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It’s no secret that characters are important for the success of any story—but oftentimes we fail to create characters that are as fleshed out as they should be.
Many new writers will get caught up with the minor details—how their character looks, what they’re interested in, who they hang out with—but don’t think about how larger aspects can affect their personalities and lives.
I’m talking about things such as morals, skillsets, weaknesses, and most importantly… their upbringing.
Not only can a person’s upbringing leave clues as to what that person is like, but it also helps you identify plot holes and places where your characters are ‘out’ of character. So today we’re going to explore how to create better character backstory.
1) What were their parents like?
As the leading influencers in your character’s life, parents have a big impact.
If your character grew up in a broken home with parents who were constantly fighting, broke, doing drugs or drinking alcohol, it probably had a bad impact on your character. Maybe they have commitment issues after being in an environment where their parents didn’t demonstrate love and romance. Or maybe they’re used to being let down by their parents and having alcohol and drugs prioritized over their school supplies and lunch money.
On the other hand, maybe your character’s parents were really protective and nosy—always making sure the character was focused on getting good grades and making them check in constantly when out on their own.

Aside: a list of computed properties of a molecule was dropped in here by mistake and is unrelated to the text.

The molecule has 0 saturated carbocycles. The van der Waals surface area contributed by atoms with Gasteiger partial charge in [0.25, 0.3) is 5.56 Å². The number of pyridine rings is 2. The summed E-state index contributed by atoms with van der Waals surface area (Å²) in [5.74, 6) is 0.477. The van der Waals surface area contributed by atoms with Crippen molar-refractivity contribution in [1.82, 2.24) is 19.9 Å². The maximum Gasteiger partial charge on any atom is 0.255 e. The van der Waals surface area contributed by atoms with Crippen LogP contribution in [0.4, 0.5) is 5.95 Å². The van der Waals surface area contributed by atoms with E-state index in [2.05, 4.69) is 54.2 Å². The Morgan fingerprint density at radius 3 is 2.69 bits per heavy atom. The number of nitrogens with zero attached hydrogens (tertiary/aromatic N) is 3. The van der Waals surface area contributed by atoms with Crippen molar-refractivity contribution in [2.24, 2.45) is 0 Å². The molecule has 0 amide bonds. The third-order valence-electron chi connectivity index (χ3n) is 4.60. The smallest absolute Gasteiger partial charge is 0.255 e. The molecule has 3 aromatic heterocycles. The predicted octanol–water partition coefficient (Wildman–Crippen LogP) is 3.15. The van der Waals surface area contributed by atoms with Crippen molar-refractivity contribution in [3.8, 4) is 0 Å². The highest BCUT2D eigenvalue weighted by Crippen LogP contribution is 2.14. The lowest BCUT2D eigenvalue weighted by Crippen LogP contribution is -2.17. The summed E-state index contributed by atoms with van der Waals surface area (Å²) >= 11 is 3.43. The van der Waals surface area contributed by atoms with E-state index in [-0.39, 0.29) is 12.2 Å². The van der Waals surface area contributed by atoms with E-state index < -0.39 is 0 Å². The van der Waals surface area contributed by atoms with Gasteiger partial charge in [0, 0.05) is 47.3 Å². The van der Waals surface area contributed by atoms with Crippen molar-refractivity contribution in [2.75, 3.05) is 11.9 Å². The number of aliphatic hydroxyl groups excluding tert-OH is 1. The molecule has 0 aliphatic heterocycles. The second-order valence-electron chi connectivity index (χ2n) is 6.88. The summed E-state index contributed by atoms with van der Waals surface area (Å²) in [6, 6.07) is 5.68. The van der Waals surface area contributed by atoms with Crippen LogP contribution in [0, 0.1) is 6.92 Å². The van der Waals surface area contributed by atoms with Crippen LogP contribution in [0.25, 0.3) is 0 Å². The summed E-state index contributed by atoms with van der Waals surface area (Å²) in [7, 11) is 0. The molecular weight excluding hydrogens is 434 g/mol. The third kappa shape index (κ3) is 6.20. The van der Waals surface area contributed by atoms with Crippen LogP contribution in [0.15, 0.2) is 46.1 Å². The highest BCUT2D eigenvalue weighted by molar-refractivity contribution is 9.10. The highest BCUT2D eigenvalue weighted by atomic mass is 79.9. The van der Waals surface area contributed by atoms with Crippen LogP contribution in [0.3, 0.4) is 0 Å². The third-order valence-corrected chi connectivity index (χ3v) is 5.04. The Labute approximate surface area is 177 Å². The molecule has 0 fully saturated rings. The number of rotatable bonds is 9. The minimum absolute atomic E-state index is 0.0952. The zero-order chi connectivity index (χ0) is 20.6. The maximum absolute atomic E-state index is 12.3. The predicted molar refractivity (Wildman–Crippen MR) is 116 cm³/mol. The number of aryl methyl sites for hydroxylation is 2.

These kinds of influences and behaviors not only demonstrate the traits your character might learn, but also how your character handles different situations in life.
2) Who did they grow up surrounded by / interacting with?
Apart from parents, characters have all sorts of other influences:
- A favorite teacher
- Childhood friends
- Favorite uncles and loving grandmothers
- Mentors and family friends
- Influential neighbors
Think about the kind of people in your character’s life and the impact they left on them—whether it be good or bad, inspirational or degrading, protective or terrifying.
Maybe the neighbor looked out for your character—or maybe they kept trying to lure them into their cellar. Maybe your character’s childhood friend gave them treasured memories—or maybe they bullied the character and made their life hell. Alternate influences can have big impacts on your character’s life and memories.
3) What deeply ingrained habits or beliefs might be affecting their choices today?
Maybe your character has a habit of flinching to loud noises due to their home environment, or maybe they believe they’ll never amount to anything after being told as much their entire life.
Or maybe your character is ambitious and strong and yearns to make more of themselves, despite their upbringing, and is driven to do so because of how they were treated.
Again, think about the other influences in your character’s life—maybe someone’s words made that subtle mindset shift in their head? Or perhaps an ongoing stream or negativity made it harder for the character to believe otherwise? Dig into the lessons that were taught to your character over the years and how it affects them today.
If you found this post helpful, check out my other posts in my “Basics of Fiction Writing” series here.
Pagan Malcolm is a bestselling fiction author, speaker, podcaster and business coach for authors. She helps aspiring authors finish their books, build the foundations for consistent book sales and establish a standout author brand that gets them KNOWN.
Pagan Malcolm is a business coach for authors helping writers to leverage the business side of publishing so that they can kickstart profitable writing careers and become established authors. She has been featured in various publications including Writer’s Digest and The Write Life Top 100 Websites For Writers.
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